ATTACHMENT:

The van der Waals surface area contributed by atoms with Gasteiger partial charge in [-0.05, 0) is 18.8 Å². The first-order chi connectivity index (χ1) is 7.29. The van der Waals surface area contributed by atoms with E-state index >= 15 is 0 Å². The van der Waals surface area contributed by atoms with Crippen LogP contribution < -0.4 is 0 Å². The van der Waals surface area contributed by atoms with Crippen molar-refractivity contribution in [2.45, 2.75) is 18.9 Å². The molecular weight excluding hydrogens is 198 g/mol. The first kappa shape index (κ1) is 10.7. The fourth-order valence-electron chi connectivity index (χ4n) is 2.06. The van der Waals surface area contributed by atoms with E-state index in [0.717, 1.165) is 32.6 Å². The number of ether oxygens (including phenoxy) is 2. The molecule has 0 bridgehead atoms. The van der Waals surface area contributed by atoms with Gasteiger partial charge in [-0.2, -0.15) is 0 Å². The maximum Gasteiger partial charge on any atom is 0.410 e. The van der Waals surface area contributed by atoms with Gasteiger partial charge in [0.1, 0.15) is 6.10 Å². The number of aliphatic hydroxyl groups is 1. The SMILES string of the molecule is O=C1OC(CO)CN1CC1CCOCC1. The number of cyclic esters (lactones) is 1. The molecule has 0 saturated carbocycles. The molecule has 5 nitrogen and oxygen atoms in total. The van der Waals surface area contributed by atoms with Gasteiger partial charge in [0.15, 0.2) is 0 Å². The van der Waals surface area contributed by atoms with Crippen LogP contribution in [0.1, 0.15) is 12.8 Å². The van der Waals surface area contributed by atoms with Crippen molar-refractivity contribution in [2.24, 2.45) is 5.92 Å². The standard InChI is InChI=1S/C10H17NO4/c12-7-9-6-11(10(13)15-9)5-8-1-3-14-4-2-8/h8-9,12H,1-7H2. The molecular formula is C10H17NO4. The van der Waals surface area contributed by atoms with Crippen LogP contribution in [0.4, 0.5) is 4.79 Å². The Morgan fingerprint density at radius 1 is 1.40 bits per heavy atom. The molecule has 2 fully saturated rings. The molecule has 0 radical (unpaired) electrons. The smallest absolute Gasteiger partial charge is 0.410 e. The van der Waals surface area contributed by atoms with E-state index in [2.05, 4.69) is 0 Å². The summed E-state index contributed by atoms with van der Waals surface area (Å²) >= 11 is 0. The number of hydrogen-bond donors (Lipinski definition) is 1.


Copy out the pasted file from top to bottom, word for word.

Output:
The van der Waals surface area contributed by atoms with Gasteiger partial charge in [-0.05, 0) is 18.8 Å². The first-order chi connectivity index (χ1) is 7.29. The van der Waals surface area contributed by atoms with E-state index >= 15 is 0 Å². The van der Waals surface area contributed by atoms with Crippen LogP contribution < -0.4 is 0 Å². The van der Waals surface area contributed by atoms with Crippen molar-refractivity contribution in [2.45, 2.75) is 18.9 Å². The molecular weight excluding hydrogens is 198 g/mol. The first kappa shape index (κ1) is 10.7. The fourth-order valence-electron chi connectivity index (χ4n) is 2.06. The van der Waals surface area contributed by atoms with E-state index in [0.717, 1.165) is 32.6 Å². The number of ether oxygens (including phenoxy) is 2. The molecule has 0 bridgehead atoms. The van der Waals surface area contributed by atoms with Gasteiger partial charge in [-0.2, -0.15) is 0 Å². The maximum Gasteiger partial charge on any atom is 0.410 e. The van der Waals surface area contributed by atoms with Gasteiger partial charge in [0.1, 0.15) is 6.10 Å². The number of aliphatic hydroxyl groups is 1. The SMILES string of the molecule is O=C1OC(CO)CN1CC1CCOCC1. The number of cyclic esters (lactones) is 1. The molecule has 0 saturated carbocycles. The molecule has 5 nitrogen and oxygen atoms in total. The van der Waals surface area contributed by atoms with Gasteiger partial charge in [0.15, 0.2) is 0 Å². The van der Waals surface area contributed by atoms with Crippen LogP contribution in [0.1, 0.15) is 12.8 Å². The van der Waals surface area contributed by atoms with Crippen molar-refractivity contribution in [2.24, 2.45) is 5.92 Å². The standard InChI is InChI=1S/C10H17NO4/c12-7-9-6-11(10(13)15-9)5-8-1-3-14-4-2-8/h8-9,12H,1-7H2. The molecular formula is C10H17NO4. The van der Waals surface area contributed by atoms with Crippen LogP contribution in [0.4, 0.5) is 4.79 Å². The Morgan fingerprint density at radius 1 is 1.40 bits per heavy atom. The molecule has 2 fully saturated rings. The molecule has 0 radical (unpaired) electrons. The smallest absolute Gasteiger partial charge is 0.410 e. The van der Waals surface area contributed by atoms with E-state index in [2.05, 4.69) is 0 Å². The summed E-state index contributed by atoms with van der Waals surface area (Å²) >= 11 is 0. The number of hydrogen-bond donors (Lipinski definition) is 1.